Map showing springs in the Salina quadrangle, Utah

IMAP 591- G
Compiled by: Harry R. Covington



A spring is “a place where, without the agency of man, water flows from a rock or soil upon the land or into a body of surface water” (Meinzer, 1923, p. 48).

About 450 springs are located on this map. Locations and names are from the U.S. Forest Service maps (1963, 1964) and from topographic maps of the U.S. Geological Survey, both published and in preparation. There is considerable variation in geological occurrence of the springs and in quantity and chemical quality of the water that issues from them. Springs in the Salina quadrangle are more abundant where annual precipitation is 16 inches or more, although there are many springs in arid parts of the quadrangle as well.

In the Salina quadrangle, springs are used most commonly for watering livestock. They are used also for irrigation and for domestic and municipal water supply. Several communities in Rabbit Valley, Grass Valley, and Sevier Valley depend on springs for all or part of their water supply.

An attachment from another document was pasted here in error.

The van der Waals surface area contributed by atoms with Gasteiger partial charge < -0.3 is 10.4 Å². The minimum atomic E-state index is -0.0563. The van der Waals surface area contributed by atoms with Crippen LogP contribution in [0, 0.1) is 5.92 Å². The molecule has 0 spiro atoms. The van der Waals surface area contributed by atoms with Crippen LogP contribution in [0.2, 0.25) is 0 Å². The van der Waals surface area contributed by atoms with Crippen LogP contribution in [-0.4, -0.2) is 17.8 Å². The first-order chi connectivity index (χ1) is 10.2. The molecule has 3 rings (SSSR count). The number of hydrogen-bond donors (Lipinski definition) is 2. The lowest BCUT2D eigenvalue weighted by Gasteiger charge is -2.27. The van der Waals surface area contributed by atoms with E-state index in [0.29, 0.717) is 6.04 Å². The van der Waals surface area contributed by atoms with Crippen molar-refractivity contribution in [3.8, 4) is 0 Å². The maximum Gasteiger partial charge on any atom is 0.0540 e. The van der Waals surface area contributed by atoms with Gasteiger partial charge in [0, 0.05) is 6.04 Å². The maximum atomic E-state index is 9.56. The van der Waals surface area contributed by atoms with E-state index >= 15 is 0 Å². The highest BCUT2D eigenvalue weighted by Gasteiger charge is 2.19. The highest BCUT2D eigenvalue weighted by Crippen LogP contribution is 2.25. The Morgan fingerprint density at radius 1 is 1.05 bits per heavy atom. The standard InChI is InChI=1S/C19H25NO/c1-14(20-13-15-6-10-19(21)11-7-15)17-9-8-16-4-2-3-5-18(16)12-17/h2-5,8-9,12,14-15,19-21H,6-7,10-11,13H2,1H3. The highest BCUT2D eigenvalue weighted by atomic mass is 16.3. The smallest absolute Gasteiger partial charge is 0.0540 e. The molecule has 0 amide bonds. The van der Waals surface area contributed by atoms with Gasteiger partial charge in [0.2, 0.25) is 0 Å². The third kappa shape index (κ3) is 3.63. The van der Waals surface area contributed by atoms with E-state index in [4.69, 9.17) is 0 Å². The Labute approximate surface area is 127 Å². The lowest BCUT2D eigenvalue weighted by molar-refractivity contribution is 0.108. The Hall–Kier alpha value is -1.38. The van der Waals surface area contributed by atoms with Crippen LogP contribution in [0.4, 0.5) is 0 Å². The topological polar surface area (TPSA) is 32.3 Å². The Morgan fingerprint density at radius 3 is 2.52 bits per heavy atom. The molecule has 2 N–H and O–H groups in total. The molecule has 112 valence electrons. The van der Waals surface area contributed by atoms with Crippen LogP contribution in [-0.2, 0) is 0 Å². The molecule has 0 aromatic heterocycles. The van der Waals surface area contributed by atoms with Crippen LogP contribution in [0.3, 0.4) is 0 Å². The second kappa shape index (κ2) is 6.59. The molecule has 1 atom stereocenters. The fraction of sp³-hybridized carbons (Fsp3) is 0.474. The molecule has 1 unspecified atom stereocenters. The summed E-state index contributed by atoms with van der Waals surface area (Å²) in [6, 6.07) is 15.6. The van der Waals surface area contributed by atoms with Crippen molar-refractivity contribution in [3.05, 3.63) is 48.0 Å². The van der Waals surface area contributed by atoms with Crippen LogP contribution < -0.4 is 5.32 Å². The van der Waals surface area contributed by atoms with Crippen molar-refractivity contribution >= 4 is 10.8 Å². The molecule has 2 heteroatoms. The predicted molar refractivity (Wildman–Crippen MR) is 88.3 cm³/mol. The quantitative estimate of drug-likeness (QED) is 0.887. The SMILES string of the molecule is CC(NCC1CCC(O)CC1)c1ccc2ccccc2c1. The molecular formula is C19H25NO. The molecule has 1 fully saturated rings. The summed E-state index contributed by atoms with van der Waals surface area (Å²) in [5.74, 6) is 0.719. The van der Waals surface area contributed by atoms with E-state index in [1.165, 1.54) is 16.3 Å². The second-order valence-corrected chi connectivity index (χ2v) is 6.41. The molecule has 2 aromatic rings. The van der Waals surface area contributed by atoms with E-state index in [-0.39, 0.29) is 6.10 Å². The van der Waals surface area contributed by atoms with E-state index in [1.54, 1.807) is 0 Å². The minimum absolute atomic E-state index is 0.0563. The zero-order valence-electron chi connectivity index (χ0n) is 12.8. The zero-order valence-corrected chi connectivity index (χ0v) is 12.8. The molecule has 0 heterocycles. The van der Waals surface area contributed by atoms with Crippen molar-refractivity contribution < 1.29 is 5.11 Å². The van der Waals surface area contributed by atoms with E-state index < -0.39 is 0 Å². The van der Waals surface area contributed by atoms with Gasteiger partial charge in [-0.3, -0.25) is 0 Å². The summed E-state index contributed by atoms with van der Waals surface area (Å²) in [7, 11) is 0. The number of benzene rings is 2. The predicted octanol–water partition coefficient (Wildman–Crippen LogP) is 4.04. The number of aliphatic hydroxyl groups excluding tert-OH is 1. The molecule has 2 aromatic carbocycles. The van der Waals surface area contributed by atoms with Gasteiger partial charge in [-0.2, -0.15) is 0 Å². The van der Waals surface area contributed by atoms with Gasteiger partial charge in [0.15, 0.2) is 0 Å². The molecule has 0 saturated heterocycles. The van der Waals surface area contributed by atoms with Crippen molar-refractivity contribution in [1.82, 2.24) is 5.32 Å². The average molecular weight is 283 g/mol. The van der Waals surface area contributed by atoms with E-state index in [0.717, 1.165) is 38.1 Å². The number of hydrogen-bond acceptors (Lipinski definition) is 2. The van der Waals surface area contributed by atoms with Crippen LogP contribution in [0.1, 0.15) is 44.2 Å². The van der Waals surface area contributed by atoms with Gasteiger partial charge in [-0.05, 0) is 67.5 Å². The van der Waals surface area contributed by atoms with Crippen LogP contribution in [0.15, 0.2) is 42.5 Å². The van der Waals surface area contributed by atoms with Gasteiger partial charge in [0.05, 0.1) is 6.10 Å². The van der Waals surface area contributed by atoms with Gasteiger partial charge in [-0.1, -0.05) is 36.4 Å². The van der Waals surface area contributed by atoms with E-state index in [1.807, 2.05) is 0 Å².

Quantity and quality of water are shown for those few springs for which data are available (Mundorff, 1971). Caution must be used in drinking from springs, especially in arid areas; the water commonly tastes bad and may cause illness.

Study Area

Additional publication details

Publication type Report
Publication Subtype USGS Numbered Series
Title Map showing springs in the Salina quadrangle, Utah
Series title IMAP
Series number 591
Chapter G
DOI 10.3133/i591G
Year Published 1972
Language English
Publisher U.S. Geological Survey
Publisher location Washington, D.C.
Contributing office(s) Utah Water Science Center
Description Map: 39.96 x 27.76 inches; Cover: 9.24 x 11.74 inches
Country United States
State Utah
Other Geospatial Salina quadrangle
Scale 250000